If you’re already on Pinterest and would like to convert, the CONVERT HERE option is directly underneath the red JOIN US AS A BUSINESS button.

Although I converted, I haven’t uploaded the metatag to verify my website yet. Has anybody tried this already? What do you think? Positives? Negatives?

Make sure you stop by next month for Pinterest 101 for Writers, Take 2, and we’ll finish our Pinterest conversation. Until then, did I change your opinion about Pinterest? Any questions?

Oh, and if you love reading, writing and inspirational pins, check out my boards. Click the RED follow button upper right to follow all of them or the gray follow button under each board. Thanks! :)

Available by subscription
Police Officer Winter Evan and Navy SEAL Tanner Random are wrong for each other. Winter fears the water. Tanner skims through seas for a living. So four years ago, Winter convinced herself she’d be better off not worrying about his months at sea and his increased cajoling for physical intimacy.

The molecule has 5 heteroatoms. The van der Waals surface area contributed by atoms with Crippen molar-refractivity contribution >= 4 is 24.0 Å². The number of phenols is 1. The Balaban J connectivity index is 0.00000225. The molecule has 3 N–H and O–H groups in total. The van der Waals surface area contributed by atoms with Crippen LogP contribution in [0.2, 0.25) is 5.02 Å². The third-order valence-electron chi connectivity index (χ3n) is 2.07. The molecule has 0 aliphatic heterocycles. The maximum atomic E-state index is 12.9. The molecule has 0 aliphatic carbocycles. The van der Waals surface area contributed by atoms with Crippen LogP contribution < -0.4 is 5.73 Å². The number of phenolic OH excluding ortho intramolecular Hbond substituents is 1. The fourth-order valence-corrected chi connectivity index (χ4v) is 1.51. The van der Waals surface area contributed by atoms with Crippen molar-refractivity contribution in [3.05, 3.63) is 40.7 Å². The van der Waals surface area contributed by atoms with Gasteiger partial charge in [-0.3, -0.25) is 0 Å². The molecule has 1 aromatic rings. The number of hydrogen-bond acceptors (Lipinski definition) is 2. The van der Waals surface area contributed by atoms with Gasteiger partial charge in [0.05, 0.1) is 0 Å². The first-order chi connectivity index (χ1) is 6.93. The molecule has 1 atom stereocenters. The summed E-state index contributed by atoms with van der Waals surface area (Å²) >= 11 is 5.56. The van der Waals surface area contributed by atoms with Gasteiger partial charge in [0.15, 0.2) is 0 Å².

But when she walked away, she lost a giant chunk of her heart.

Now Tanner’s back in town to care for his abandoned niece. No longer a SEAL, he’s sticking to the safety of the North Carolina mountains as a paramedic. Should Winter risk losing her heart all over again? Will God help them build what started years ago into something solid and secure? When love triumphs...

Dora Hiers is a multi-published author of Heart Racing, God-Gracing romances. She’s a member of RWA, and her local chapter, CRW. Connect with her on Seriously Write, her personal blogTwitterFacebook or Pinterest.

Wednesday, March 25, 2015

Created to Create by Jayme H. Mansfield

I'm sure we all have our creativity quirks -- those routines that prepare us to undertake a new project. I know I do. Today, author Jayme Mansfield shares how she gets in the creative spirit. -- Sandy

Jayme: It’s a bit quirky and most definitely a great procrastinator, but I have an innate need before I work on my manuscripts to straighten my desk, rewrite my to-do list, open the blinds, water the plants, refill my coffee…you get the picture. I like to think of this ritual as my version of a creative dance.

However, as much as those activities can wreck havoc on my word count (which if tracked, looks something like a cardiogram), I find those activities are actually my running start, my warm up, so to speak, to dive into the action for which the Creator called us to do—create.